Airline Pilots & Wages: Salary or Safety?
The friendly skies are not so friendly these days when it comes to airline pilots & wages, reports Fortune magazine. This story actually began back on 9/11. After the 2001 terrorist attack, the airline industry began to nose dive; people were scared to fly, tourism dropped, the airlines were in trouble. As the slump continued, some airlines were on the verge of bankruptcy.
In 2003, airline pilots and other employees agreed to give up 23% of their pay (plus other concessions) to help keep the airlines afloat. Today, the airline industry is making money, especially American Airlines whose top executives (including parent AMR Corp.) have received nearly a quarter-billion dollars in stock. Now, the pilots want their pay back. Will this fight over airline pilots & wages result in a strike? Keep reading!
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Airline Pilot Salaries, Ready for Take Off?
The pilots are represented by the 12,000-member Allied Pilots Association, which says the pilots just want to earn the same compensation that they did back in 1992, adjusted for inflation. American Airlines grounded that idea. They claimed that would mean a nearly a 50% raise and cost $1.4 billion annually. Instead, they want "productivity increases," which would include more paid flying hours for pilots.
Airline Pilots Union Troubles
The pilots’ current contract isn’t up until May 2008, but the union is gunning its engines for a battle. In fact, part of the union’s $32 million budget is being used to transform its headquarters into a "strike command center," which will even include a live TV studio. This struggle between American Airlines and the pilots is being closely watched as contracts are up at Continental and Southwest; and over at United, employees are trying to get a raise.
Airline Pilots’ Pay Scale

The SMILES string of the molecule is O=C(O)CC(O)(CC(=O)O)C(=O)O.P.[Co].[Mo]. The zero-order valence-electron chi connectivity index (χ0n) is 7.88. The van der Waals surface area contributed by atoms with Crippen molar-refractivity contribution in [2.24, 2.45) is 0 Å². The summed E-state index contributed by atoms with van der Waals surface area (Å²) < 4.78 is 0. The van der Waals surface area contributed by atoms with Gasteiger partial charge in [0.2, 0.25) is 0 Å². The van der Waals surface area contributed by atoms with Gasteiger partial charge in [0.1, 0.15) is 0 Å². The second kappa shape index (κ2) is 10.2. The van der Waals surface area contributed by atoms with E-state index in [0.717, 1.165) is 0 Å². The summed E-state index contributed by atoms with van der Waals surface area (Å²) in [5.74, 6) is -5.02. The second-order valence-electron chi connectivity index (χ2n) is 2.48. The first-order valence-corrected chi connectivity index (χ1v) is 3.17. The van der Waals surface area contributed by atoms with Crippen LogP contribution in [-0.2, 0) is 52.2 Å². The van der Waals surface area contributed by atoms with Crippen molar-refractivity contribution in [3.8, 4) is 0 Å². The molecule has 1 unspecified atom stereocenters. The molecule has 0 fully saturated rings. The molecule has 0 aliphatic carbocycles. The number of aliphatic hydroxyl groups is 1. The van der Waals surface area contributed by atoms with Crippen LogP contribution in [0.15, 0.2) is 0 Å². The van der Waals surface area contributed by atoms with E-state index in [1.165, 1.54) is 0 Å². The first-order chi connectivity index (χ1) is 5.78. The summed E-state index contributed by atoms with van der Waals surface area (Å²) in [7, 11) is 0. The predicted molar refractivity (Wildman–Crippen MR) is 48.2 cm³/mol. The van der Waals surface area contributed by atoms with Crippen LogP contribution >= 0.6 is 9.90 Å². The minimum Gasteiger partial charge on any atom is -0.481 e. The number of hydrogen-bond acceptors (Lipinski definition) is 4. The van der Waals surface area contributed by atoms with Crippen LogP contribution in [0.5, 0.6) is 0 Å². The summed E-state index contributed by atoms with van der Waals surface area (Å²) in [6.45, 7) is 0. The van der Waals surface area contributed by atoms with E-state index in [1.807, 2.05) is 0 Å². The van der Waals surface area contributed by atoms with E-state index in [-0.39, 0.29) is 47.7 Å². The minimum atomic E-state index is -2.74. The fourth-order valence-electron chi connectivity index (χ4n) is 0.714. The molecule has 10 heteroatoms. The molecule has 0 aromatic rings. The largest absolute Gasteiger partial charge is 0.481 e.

How does one become an airline pilot? Well, before flying for a national airline, wanna-be pilots usually start at smaller regional carriers; that’s where they normally complete their "first officer training." Back in the 1990’s, you needed 1,500 hours of flying time booked before you could even begin first officer training. Today, that requirement has dropped to 300 hours. Why the big drop? Some say it’s the airline pilots’ pay scale.
Airline Pilot Starting Wage: $20K or Less
In an article he wrote for Salon.com, pilot Patrick Smith says there is a pilot shortage, not because of an actual shortage of pilots, but because of the typical airline pilot starting wage: $20K or less. Most people don’t want to fly for less than what they would earn as a fast food worker, so the airlines dropped the hours requirement to 300 to drawn in less experienced candidates willing to take the $20K. Does that compromise safety? Possibly. Smith says training may be more important than experience, but you want both.
Odds of Becoming a Regional Airline Pilot
Flying for a regional airline used to be a steppingstone before moving on to a high paying job at a national airline, but as we’ve seen from the American Airlines pilots that’s no longer a guarantee. Today, flying for a regional airline is actually a career, and not a high paying one according to Patrick Smith: "… the prospect of investing tens of thousands of dollars for the necessary licenses, only to languish for several years earning poverty-level wages, has dissuaded many from a career in aviation."
Airline Commercial Pilot Training
That said, what if you are able to endure the $20K (or less) in wages and make it to a national airline? What will be waiting for you? According to the PayScale Research Center, airline pilot jobs pay between $113 and $75 an hour.
Be careful in turning this into an annual income. Pilots commonly fly (and are paid) for 1000 hours or less a year, instead of the normal 2080 hour work-year (40 hours for 52 weeks). You could make six-figures, but keep in mind, you may have to navigate through pay cuts and labor strikes; better buckle up for a bumpy ride.
How does your salary compare to an airline pilot’s pay scale? The PayScale Salary Calculator is a quick and easy way to compare positions. When you want powerful salary data and comparisons customized for your exact position, be sure to build a complete profile by taking PayScale’s full salary survey.
Dr. Al Lee